Monday, June 16, 2008

What the Girls Are Saying

Ellie: That's cool.
Ada: Sure. (You'll have to imagine the accompanying emphatic head nod.)

When they say these things, I don't hear myself coming out of their mouths. It's later, when I use one of my most frequent stock responses (see above) that I hear myself echoing them, though I know it's technically the other way around.

This leads to me saying my own phrases slightly differently, as I inevitably mimic their unique inflections. It's a bit disconcerting and stereophonic, sort of a house of mirrors with simple words.

But even more often than they mimic me, each girl has a plaintive cry that she uses dozens of times a day and that is uniquely hers.

Ellie: Can't do it!
Ada: I stuck!

Both mean the same thing: Dearest mother, your immediate attention and assistance are requested here.

Ada's in the 1-year-old climbing monkey stage, which is fun to watch. And she still talks a lot. For example, she runs out to see me after her bath, dripping wet and trailing her towel behind her. "Bath!" she says. "Daddy! Splash! Ducky!" With few words, she's managed to paint a very clear picture of one of her day's most enjoyable interludes.

But her biggest developmental explosion right now is in fine motor. Ada drinks unassisted (and one-handed) from an open cup. A week ago, I couldn't hand her a bowl of crackers in the kitchen for her to carry to her little snack table or she'd tip the bowl and spill them all for Lizzi pug along her way. This week, it's no problem. And her stacking/nesting boxes are hugely fun right now. She stacks seven boxes on her own before the stack gets too high and it's more fun to knock them down than try to figure out a way to be taller and continue stacking.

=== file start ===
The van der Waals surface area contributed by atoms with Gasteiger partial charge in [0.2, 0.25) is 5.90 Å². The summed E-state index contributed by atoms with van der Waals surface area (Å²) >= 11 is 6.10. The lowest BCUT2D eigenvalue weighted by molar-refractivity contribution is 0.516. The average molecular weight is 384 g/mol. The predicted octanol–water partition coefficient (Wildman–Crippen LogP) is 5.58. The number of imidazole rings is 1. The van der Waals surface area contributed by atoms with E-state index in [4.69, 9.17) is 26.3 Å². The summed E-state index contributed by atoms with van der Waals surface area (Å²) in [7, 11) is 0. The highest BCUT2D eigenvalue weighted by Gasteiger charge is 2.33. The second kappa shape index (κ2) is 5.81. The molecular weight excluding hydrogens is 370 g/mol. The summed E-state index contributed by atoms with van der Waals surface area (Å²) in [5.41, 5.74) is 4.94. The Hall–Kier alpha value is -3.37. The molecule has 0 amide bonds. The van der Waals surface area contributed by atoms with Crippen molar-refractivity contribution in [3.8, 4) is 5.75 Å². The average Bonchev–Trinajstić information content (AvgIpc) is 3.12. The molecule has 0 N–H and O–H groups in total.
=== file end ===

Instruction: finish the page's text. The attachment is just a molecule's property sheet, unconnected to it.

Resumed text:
Ellie's suddenly a big girl, and I totally didn't see that happening. She can go wash her hands by herself, and climb up into her own booster seat at dinner. Our conversations all have a heavy subtext involving control (more on discipline later) and she's spontaneously answering questions with complete sentences more than she ever has before.

I was so afraid of summer, thinking that I'd be so bored and we'd go stir crazy here. I still dislike late afternoons (after "nap" and before dinner) but that window is relatively short because no matter what we have for a snack as late as 4:00, they're both starving and whimpering for dinner by 6:00. We're going out to do interesting things in the mornings (swimming lessons, park, zoo, Magic House, shopping, library, and the museum of transportation, just in the last two weeks!) and I am absolutely, totally not bored.

Most of the time.

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